Meanwhile, in other EU news, the Financial Times has a feature on how “generous subsidies for electric vehicles help Europe’s laggards reach the finish line”. A related comment piece in the Financial Times by Alexander Landia, director of Lambert Energy Advisory, begins: “By 2030, the EU expects 35m electric vehicles to be on the road, but that transition is not a done deal – especially if potential owners think the cost will be too high.”
BBC News reports on how various experts have accused UK prime minister Boris Johnson of “techno-optimism bias”, because he “does not mention other key factors in reducing emissions”. Roger Harrabin, BBC News’s energy and environment analyst, says: “Can we trust the silver bullet of technology to fix climate change? The prime minister seems to think so. In a speech due soon, he is expected to pledge his faith in offshore wind power, solar, carbon capture, hydrogen, clean cars, and zero-emission aviation…In fact, experts say, tackling climate change will need action right across society and the economy – with a host of new incentives, laws, rules, bans, appliance standards, taxes and institutional innovations. They also warn that citizens’ behaviour must shift, with people probably driving and flying less, and eating less meat and dairy produce. In other words, when it comes to cutting carbon emissions, there’s no silver bullet – it’s more like silver buckshot. But Boris Johnson still seems to have a bandolero stuffed with technologies resembling silver bullets.”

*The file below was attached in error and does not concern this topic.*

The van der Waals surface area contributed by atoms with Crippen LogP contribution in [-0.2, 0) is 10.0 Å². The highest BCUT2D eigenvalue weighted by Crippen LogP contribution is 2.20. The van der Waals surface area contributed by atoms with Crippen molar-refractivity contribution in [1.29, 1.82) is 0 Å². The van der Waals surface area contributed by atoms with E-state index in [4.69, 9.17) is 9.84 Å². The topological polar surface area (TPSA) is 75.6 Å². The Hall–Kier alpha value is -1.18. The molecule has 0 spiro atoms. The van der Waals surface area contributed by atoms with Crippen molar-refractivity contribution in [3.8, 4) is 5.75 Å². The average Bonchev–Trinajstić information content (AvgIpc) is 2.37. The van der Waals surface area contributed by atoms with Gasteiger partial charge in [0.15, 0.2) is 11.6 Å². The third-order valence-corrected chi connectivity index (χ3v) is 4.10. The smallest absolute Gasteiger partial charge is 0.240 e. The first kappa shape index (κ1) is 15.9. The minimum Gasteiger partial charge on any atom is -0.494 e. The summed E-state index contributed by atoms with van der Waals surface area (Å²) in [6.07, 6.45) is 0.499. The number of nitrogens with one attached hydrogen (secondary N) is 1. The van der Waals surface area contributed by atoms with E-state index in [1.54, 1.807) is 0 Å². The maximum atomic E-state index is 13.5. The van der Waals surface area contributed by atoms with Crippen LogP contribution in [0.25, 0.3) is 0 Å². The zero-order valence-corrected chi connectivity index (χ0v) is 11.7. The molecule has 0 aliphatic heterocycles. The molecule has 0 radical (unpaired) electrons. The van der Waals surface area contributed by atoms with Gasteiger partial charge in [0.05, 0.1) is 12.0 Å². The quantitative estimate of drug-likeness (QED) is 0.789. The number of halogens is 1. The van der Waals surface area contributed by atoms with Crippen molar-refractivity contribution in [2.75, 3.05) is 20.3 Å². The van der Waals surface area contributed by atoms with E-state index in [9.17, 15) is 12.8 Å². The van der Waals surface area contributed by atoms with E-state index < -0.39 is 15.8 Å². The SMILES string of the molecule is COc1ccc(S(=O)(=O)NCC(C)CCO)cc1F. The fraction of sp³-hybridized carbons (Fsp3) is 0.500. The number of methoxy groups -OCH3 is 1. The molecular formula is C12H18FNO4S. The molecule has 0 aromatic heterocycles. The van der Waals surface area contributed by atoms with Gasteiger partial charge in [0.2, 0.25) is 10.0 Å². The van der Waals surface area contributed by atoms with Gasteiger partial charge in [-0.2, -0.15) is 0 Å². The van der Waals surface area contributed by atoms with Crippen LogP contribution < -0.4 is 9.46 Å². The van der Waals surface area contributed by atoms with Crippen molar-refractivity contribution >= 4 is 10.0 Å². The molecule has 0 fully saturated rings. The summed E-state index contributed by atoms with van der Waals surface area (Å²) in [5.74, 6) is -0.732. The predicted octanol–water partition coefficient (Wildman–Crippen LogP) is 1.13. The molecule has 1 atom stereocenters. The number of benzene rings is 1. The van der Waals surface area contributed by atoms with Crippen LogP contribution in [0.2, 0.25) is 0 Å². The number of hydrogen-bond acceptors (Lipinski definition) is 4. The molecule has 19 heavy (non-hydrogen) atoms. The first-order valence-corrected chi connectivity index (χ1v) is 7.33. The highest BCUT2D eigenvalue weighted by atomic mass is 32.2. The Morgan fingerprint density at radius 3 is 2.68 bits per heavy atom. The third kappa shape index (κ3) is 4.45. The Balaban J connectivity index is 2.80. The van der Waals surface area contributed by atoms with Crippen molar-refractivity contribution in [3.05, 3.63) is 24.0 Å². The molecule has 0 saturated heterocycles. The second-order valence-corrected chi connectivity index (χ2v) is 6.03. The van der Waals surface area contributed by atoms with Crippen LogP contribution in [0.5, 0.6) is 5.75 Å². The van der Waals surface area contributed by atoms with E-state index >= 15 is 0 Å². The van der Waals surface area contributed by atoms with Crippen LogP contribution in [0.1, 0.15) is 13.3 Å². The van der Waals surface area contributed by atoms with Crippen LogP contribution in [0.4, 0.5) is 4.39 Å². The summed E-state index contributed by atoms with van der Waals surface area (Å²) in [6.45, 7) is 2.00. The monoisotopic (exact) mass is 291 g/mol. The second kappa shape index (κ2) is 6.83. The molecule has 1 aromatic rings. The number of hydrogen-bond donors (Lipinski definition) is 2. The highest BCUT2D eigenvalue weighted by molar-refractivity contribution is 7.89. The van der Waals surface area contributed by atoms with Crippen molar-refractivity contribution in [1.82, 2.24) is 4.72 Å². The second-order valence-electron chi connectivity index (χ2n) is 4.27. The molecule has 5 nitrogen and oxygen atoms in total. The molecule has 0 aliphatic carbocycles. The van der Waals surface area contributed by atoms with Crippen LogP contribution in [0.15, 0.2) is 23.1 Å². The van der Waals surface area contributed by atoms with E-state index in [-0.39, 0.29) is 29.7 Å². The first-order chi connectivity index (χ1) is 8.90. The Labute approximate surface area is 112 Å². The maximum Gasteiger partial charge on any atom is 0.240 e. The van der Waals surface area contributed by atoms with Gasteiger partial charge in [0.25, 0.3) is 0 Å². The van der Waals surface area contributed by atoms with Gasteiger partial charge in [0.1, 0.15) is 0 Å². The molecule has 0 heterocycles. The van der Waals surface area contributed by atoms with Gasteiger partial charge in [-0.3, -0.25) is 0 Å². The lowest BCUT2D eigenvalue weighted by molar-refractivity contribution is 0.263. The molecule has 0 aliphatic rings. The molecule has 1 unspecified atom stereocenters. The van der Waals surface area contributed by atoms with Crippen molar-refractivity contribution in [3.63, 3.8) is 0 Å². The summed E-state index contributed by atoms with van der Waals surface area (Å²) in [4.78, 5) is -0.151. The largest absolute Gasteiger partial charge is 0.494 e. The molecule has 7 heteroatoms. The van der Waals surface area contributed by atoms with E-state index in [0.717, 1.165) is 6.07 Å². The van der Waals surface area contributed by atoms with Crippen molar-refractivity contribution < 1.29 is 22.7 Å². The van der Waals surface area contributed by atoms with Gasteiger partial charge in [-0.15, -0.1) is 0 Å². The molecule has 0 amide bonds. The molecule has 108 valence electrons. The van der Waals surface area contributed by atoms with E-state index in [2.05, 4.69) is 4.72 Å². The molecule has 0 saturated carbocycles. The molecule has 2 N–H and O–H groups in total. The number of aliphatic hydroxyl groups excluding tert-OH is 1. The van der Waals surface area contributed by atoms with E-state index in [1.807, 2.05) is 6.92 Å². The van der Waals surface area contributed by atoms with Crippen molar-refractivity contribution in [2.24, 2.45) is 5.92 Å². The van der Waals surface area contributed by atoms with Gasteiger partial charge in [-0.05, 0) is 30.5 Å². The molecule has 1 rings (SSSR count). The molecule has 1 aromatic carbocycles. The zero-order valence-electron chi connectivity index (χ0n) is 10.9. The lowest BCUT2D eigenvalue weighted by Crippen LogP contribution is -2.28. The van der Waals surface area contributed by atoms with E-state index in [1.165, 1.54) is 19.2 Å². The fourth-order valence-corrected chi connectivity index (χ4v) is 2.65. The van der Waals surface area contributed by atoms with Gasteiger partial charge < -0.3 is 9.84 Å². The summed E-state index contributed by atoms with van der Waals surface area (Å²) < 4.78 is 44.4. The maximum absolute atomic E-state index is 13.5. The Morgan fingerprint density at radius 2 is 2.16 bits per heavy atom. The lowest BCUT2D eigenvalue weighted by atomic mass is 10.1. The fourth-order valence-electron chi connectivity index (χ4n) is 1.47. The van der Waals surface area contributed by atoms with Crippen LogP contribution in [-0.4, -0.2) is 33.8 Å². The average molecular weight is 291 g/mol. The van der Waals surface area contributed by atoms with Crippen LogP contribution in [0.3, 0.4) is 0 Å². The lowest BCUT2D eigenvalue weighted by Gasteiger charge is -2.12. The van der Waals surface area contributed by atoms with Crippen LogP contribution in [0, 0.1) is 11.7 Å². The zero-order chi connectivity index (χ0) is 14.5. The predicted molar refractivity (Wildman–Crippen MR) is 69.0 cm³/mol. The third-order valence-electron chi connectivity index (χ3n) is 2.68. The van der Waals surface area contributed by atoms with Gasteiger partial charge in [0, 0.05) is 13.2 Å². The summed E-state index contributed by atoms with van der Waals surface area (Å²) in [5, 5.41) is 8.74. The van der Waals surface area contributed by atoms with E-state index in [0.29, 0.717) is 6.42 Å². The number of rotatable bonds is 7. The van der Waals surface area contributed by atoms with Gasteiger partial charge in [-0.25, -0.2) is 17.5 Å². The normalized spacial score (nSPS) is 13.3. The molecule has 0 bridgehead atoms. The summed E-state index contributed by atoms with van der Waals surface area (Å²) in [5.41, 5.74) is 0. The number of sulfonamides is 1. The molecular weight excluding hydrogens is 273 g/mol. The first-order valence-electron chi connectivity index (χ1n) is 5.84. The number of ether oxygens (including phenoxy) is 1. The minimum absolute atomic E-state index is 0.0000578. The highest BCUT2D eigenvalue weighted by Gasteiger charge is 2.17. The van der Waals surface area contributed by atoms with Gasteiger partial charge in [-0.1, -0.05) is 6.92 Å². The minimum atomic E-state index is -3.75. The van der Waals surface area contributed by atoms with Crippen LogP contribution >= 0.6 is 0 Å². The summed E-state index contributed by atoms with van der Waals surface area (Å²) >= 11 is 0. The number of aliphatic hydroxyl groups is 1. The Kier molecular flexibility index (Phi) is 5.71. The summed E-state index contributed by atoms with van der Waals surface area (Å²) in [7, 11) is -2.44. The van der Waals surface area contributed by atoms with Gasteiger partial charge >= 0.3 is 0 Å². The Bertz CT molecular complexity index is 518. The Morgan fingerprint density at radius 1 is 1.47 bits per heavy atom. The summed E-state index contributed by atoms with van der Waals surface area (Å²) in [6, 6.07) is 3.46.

Meanwhile, Alex Thomson, Channel 4 News’s chief correspondent, reports on the “consultancy firm who advise fossil fuel industry hired to consult on UN’s COP26”. The report starts: “It will be the biggest international summit the UK has ever hosted. COP26 – the UN’s 26th climate change conference – is due to be held in Glasgow next year. But senior civil servants involved in organising the event have told Channel 4 News that they are concerned about a possible conflict of interest at its heart. This programme can reveal that one of the world’s leading management consultancy firms, which regularly advises the fossil fuel industry, is being employed as a consultant by the government department planning the summit.”